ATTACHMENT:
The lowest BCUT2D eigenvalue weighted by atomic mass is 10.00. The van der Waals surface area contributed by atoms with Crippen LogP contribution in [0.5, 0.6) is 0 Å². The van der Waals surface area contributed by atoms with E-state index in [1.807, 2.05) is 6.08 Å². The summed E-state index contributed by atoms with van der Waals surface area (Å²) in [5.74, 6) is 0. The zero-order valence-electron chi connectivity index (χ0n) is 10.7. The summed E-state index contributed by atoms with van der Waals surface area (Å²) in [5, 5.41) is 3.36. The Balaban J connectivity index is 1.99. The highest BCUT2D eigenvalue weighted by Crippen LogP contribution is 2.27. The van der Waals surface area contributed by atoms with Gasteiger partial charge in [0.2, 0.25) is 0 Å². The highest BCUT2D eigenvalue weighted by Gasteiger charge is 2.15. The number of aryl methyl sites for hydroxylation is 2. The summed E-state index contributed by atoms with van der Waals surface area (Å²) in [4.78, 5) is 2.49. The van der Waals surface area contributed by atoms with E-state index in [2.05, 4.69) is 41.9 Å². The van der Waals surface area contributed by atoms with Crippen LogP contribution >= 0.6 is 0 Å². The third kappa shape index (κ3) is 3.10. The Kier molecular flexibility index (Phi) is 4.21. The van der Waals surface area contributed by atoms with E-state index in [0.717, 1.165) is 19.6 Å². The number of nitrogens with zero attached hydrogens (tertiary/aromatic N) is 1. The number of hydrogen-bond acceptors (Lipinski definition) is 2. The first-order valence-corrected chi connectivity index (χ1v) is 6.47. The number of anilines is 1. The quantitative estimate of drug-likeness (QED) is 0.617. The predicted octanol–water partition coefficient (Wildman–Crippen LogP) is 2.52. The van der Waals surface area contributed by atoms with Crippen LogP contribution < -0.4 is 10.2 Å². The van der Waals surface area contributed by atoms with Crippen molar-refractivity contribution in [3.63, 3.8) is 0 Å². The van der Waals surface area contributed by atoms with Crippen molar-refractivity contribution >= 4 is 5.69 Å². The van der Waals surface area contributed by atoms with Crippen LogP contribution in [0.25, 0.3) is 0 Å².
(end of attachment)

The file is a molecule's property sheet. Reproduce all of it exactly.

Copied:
The lowest BCUT2D eigenvalue weighted by atomic mass is 10.00. The van der Waals surface area contributed by atoms with Crippen LogP contribution in [0.5, 0.6) is 0 Å². The van der Waals surface area contributed by atoms with E-state index in [1.807, 2.05) is 6.08 Å². The summed E-state index contributed by atoms with van der Waals surface area (Å²) in [5.74, 6) is 0. The zero-order valence-electron chi connectivity index (χ0n) is 10.7. The summed E-state index contributed by atoms with van der Waals surface area (Å²) in [5, 5.41) is 3.36. The Balaban J connectivity index is 1.99. The highest BCUT2D eigenvalue weighted by Crippen LogP contribution is 2.27. The van der Waals surface area contributed by atoms with Gasteiger partial charge in [0.2, 0.25) is 0 Å². The highest BCUT2D eigenvalue weighted by Gasteiger charge is 2.15. The number of aryl methyl sites for hydroxylation is 2. The summed E-state index contributed by atoms with van der Waals surface area (Å²) in [4.78, 5) is 2.49. The van der Waals surface area contributed by atoms with E-state index in [2.05, 4.69) is 41.9 Å². The van der Waals surface area contributed by atoms with Crippen LogP contribution >= 0.6 is 0 Å². The third kappa shape index (κ3) is 3.10. The Kier molecular flexibility index (Phi) is 4.21. The van der Waals surface area contributed by atoms with E-state index in [0.717, 1.165) is 19.6 Å². The number of nitrogens with zero attached hydrogens (tertiary/aromatic N) is 1. The number of hydrogen-bond acceptors (Lipinski definition) is 2. The first-order valence-corrected chi connectivity index (χ1v) is 6.47. The number of anilines is 1. The quantitative estimate of drug-likeness (QED) is 0.617. The predicted octanol–water partition coefficient (Wildman–Crippen LogP) is 2.52. The van der Waals surface area contributed by atoms with Crippen LogP contribution < -0.4 is 10.2 Å². The van der Waals surface area contributed by atoms with Crippen molar-refractivity contribution in [3.63, 3.8) is 0 Å². The van der Waals surface area contributed by atoms with Crippen molar-refractivity contribution >= 4 is 5.69 Å². The van der Waals surface area contributed by atoms with Crippen LogP contribution in [0.25, 0.3) is 0 Å².